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Home > Turtles > Do Tortoises Make Good Pets? 8 Suggested Breeds (With Pictures)

Do Tortoises Make Good Pets? 8 Suggested Breeds (With Pictures)

hermann's tortoise

If you’ve been thinking about adopting a reptile but aren’t really sure which one to pick, a tortoise might be the perfect pet for you. First, these shelled buds have an impressive lifespan and will keep you company for many decades. Secondly, they aren’t at all aggressive or stubborn and don’t need to be walked out.

Tortoises aren’t very cuddly, though, and don’t like to be held for too long. Furthermore, they rarely show any signs of affection, although they do appreciate the love and attention. So, how do you take care of this exotic pet? What kind of food does it like to eat? Which tortoise species make for the best pets? Time to find out!


What It’s Like to Own a Tortoise?

indian star tortoise
Image Credit: george photo cm, Shutterstock

You can’t just grab a tortoise from a local environment and turn it into a pet. That’s because wild reptiles have a hard time adapting to domestic life. Instead, you should get a tortoise from a shelter or buy it from a breeder or store. On top of that, certain countries and states might be against keeping a tortoise as a pet. Check first to make sure you’re not violating any laws.

Next, tortoises have a very impressive lifespan (up to 100 years). That’s a good thing, of course, but it also means long-term financial investments. Once they grow, you will have to buy a new enclosure and spend more on fresh, premium-quality food. Large tortoise breeds eat a lot and need bigger “homes”. And let’s not forget about the electricity bills from the lighting and heating lamps!

Do Tortoises Need Veterinary Visits?

Absolutely! Regular visits to a vet clinic will help keep your shelled friend in tip-top shape. Tortoises are rather tough and rarely become ill, but they still require medical attention. So, see that there’s an experienced animal doctor in your area that specializes in tortoises. They’ll also help you decide whether hibernation is necessary for your pet or not.


Caring for a Pet Tortoise: A Detailed Guide

Before you go ahead and adopt a tortoise, it’s important to know about the ins and outs of maintenance. Tortoises aren’t the trickiest pets to take care of, but they do have certain needs. We’re talking about the enclosure, substrate, lighting, temperature, humidity levels, and, of course, food. Here’s a closer look:

Start With the Enclosure

Unlike cats and dogs, tortoises shouldn’t be allowed to roam freely outdoors, as they may fall victim to predators or run away. That’s when enclosures come in. Essentially, an enclosure is a big box where you can add substrate for the tortoise to dig into and keep it comfy with proper lighting, humidity levels, temps, food, and water.

If you adopted a baby tortoise (or a relatively small breed), opt for an indoor enclosure. Larger reptiles, however, will do better outdoors. Size plays a key role here, and there are set-in-stone recommendations for each species. As the owner, you will have to keep the enclosure clean. That means replacing the substrate and removing the pet’s droppings.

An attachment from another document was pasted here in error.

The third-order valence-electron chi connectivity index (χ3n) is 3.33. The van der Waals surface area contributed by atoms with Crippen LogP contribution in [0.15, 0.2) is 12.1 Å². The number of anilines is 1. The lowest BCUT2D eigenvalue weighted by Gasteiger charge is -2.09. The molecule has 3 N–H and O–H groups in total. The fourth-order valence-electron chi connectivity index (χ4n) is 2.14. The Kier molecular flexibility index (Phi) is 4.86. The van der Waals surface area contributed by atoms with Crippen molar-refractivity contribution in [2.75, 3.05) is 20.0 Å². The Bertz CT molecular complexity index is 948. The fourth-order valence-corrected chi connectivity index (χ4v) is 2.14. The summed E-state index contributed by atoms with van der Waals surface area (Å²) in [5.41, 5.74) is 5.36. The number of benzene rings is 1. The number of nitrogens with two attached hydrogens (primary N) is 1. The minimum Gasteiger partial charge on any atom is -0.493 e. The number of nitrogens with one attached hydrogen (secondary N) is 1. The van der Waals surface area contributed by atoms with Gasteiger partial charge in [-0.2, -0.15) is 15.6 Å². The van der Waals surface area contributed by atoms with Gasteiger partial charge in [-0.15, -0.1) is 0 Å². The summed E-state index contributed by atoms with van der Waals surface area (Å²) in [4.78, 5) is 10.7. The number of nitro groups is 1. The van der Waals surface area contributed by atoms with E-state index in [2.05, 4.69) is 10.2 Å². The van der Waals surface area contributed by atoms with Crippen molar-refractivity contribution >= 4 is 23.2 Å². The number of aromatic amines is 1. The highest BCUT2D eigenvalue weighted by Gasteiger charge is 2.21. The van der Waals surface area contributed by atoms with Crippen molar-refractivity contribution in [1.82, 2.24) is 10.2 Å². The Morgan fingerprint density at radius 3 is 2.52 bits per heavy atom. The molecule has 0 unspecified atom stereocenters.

pancake tortoise habitat
Image credit: Jenni Kantis, Pixabay

Substrate Comes Next

Most tortoises enjoy burrowing, but their preferences for the substrate tend to differ. Some shelled companions like it when the substrate has above-average water-retaining capabilities; others want it to be sandy. So, how much of it should you add? Again, it depends on the pet and ranges from two to six inches. Cage liners work as well.

Lighting and Heating

Without sunlight, tortoises have a hard time metabolizing their food and absorbing calcium, a vital mineral for their bones and shells. So, if you want to keep the pet indoors, don’t forget to install UVB and UVA generators. Don’t worry: these devices don’t cost much. And for a little bit extra, you’ll easily find a UV light that can keep the enclosure both warm and lit.

Or buy a standalone heat lamp instead. In any case, remember that one of the terrarium’s sides should be warmer than the other; otherwise, the tortoise might overheat. Should the lights and the heater be on 24/7? No, not quite: for most tortoises, 8–10 hours per day will do. Talk to a veterinarian for a more specific answer.

Taking Care of Humidity Levels

Tortoises from dry areas like below-average humidity levels. In contrast, Red-Footed pets thrive in moisturized environments. That’s why it’s recommended to use hideout boxes that are slightly more humid than the rest of the enclosure. This way, the pet will have a place to escape to and get its moisture levels up.

red footed tortoise in the sand
Image Credit: seasoning_17, Shutterstock

What Kind of Food Do Tortoises Eat?

Fresh veggies, leafy greens, fruits, and commercial pellets are the cornerstones of any tortoise’s diet. If it’s an omnivorous species, it might need more animal meat and protein. As for supplements, consult with a veterinarian before giving the pet any calcium powder or Vitamin D3. A bowl of fresh water should be available as well.


The 8 Best Tortoise Breeds to Adopt as Pets

Did you know that there are 49 tortoise species out there? That’s right, but only a select few have adapted to living in captivity. So, here’s a look at the eight best tortoise breeds for adoption, going from the largest to the smallest species. A quick note: Red-footed tortoises are the only omnivores here—the rest are herbivores: